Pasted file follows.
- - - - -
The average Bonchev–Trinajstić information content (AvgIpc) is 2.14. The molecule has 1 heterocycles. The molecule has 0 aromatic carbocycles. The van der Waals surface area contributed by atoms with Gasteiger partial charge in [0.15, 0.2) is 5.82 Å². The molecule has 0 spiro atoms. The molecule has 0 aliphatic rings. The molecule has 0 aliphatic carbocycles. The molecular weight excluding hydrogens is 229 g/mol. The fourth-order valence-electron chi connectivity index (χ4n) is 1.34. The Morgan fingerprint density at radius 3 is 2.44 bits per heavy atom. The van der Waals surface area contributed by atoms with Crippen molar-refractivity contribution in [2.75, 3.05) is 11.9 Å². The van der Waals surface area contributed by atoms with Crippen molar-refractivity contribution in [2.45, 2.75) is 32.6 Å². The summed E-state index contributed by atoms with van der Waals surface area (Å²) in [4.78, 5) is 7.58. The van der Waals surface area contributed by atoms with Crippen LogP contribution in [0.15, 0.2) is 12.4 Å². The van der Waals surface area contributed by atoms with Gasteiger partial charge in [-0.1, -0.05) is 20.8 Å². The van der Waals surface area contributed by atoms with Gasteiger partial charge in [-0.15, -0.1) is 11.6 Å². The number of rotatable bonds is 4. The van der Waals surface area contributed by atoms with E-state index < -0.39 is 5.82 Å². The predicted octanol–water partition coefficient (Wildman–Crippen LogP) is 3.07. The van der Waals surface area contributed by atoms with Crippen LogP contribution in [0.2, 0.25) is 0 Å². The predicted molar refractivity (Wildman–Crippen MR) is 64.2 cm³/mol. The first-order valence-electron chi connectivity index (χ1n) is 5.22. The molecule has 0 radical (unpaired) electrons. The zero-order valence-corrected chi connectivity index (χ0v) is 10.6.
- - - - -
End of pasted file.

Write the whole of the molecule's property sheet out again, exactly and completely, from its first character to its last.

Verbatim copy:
The average Bonchev–Trinajstić information content (AvgIpc) is 2.14. The molecule has 1 heterocycles. The molecule has 0 aromatic carbocycles. The van der Waals surface area contributed by atoms with Gasteiger partial charge in [0.15, 0.2) is 5.82 Å². The molecule has 0 spiro atoms. The molecule has 0 aliphatic rings. The molecule has 0 aliphatic carbocycles. The molecular weight excluding hydrogens is 229 g/mol. The fourth-order valence-electron chi connectivity index (χ4n) is 1.34. The Morgan fingerprint density at radius 3 is 2.44 bits per heavy atom. The van der Waals surface area contributed by atoms with Crippen molar-refractivity contribution in [2.75, 3.05) is 11.9 Å². The van der Waals surface area contributed by atoms with Crippen molar-refractivity contribution in [2.45, 2.75) is 32.6 Å². The summed E-state index contributed by atoms with van der Waals surface area (Å²) in [4.78, 5) is 7.58. The van der Waals surface area contributed by atoms with Crippen LogP contribution in [0.15, 0.2) is 12.4 Å². The van der Waals surface area contributed by atoms with Gasteiger partial charge in [-0.1, -0.05) is 20.8 Å². The van der Waals surface area contributed by atoms with Gasteiger partial charge in [-0.15, -0.1) is 11.6 Å². The number of rotatable bonds is 4. The van der Waals surface area contributed by atoms with E-state index < -0.39 is 5.82 Å². The predicted octanol–water partition coefficient (Wildman–Crippen LogP) is 3.07. The van der Waals surface area contributed by atoms with Crippen LogP contribution in [0.2, 0.25) is 0 Å². The predicted molar refractivity (Wildman–Crippen MR) is 64.2 cm³/mol. The first-order valence-electron chi connectivity index (χ1n) is 5.22. The molecule has 0 radical (unpaired) electrons. The zero-order valence-corrected chi connectivity index (χ0v) is 10.6.